Element Energy leads world class energy and transport stakeholders on Vehicle-to-Grid study for Great BritainFebruary 27, 2018
Vehicle-to-grid (V2G) technologies are expected to play a key role in the decarbonisation of Britain’s transport and energy systems. Connecting millions of EVs and coordinating their charging and discharging would minimise the costs of EV charging while allowing the grid to integrate high levels of variable renewable energy sources.
A new study will assess the long-term viability of V2G in a changing energy system in Britain as well as the early opportunities in British energy markets using the consortium’s expertise drawn from a variety of key project partners and access to operational data on EV charging. Pathways for scaling up a V2G business to play a full role in a flexible energy system in Britain will be explored.
Element Energy will be leading a strong consortium of stakeholders from the transport and energy sectors, representing the complete value chain of V2G technologies. Nissan’s European Technical Centre, as part of Renault-Nissan Alliance research activities, and distribution network operator Western Power Distribution have been at the forefront of research and development exploring the potential benefits of EVs to electricity networks. Transmission system operator National Grid is recognised as one of the most innovative grid operators facing the challenge of integrating intermittent renewable energy into an islanded electricity grid, whilst aggregator Moixa has developed innovative software solutions to combine multitudes of batteries to a virtual power plant (VPP), which is able to support the stability of the power grid.
Consultancy Cenex and the Energy Systems Catapult, a leading technology and innovation centre set up by the government to help the UK navigate the transformation of our energy system, will support the study with their analytical modelling.
V2G – technology at the centre of a modern industrial revolution?
The feasibility study V2GB – Vehicle to Grid Britain is part of the Vehicle-to-Grid competition, funded by the Office for Low Emission Vehicles (OLEV) and the Department for Business Energy and Industrial Strategy (BEIS), in partnership with Innovate UK.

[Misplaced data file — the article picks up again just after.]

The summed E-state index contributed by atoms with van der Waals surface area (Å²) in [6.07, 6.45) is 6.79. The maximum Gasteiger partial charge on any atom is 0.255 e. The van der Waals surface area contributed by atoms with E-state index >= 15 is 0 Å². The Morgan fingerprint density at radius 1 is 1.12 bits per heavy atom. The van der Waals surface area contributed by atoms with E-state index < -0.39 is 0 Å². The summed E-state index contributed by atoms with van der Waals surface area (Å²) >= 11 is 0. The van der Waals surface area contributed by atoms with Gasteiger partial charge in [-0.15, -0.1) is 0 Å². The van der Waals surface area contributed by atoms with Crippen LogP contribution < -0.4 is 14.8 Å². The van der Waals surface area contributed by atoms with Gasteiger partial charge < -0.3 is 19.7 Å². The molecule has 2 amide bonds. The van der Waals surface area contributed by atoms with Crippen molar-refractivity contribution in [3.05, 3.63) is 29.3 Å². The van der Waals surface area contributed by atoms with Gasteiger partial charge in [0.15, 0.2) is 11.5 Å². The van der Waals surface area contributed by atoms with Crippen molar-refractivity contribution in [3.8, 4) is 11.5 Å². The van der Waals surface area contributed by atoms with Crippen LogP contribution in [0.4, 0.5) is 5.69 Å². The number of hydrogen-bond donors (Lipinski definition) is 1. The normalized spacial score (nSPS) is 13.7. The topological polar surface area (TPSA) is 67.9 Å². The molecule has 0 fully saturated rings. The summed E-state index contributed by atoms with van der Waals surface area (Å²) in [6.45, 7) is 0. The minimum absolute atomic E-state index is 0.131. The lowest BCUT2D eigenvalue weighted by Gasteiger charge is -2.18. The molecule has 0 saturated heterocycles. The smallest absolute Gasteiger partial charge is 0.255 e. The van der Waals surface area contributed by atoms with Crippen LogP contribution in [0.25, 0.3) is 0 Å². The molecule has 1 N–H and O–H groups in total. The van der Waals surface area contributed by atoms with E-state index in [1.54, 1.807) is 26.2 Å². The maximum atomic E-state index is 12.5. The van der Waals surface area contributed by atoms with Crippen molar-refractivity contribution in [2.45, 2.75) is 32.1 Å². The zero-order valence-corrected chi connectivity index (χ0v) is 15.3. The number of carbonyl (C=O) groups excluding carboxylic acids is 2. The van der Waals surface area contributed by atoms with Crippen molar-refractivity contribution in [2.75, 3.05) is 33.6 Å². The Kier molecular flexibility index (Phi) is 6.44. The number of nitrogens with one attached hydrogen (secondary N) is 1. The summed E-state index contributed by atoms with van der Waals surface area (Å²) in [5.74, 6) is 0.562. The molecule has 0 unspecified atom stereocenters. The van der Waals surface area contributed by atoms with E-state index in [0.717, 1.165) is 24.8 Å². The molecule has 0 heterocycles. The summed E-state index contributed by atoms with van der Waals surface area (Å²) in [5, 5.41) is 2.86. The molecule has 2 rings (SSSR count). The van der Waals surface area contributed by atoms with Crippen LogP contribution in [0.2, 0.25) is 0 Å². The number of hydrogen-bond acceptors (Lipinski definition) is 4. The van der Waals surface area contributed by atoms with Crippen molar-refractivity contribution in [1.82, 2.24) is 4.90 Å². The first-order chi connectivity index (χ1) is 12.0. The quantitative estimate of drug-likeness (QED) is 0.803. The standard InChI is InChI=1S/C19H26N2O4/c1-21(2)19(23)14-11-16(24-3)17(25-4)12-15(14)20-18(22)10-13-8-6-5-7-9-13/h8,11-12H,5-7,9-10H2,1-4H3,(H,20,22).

In January 2018, the winners were announced at an event at the Royal Society in London. BEIS Minister Richard Harrington made clear the ambition of the Government for the UK to be at the forefront of the development of energy storage and electric vehicles: “We can’t aim low. I believe, that this country can be at the basis of the modern industrial revolution – hopefully to the benefit of everybody who lives here and the rest of the world beyond.”
OLEV and BEIS announced that 21 projects (8 feasibility studies, 5 collaborative research and development projects, and 8 real-world V2G trial projects) were to receive funding of c£30m to develop the business proposition and core technology around V2G, and demonstrate those with large-scale trials. The projects involve more than 50 industrial partners and research organisations from both the energy and automotive sectors, marking the largest and most diverse activities on V2G in the world, and trialling more than 2,700 vehicles across UK.
The V2G projects represent a significant step towards the transition to a low carbon transportation and a smart energy system. Allowing EVs to return energy to the electricity networks when parked and plugged for charging will increase network resilience, allow for better exploitation of renewable sources and lower the cost of ownership for EV owners, leading to new business opportunities and clear advantages for EV users and energy consumers.Smart Energy Systems, Transport. Bookmark the permalink.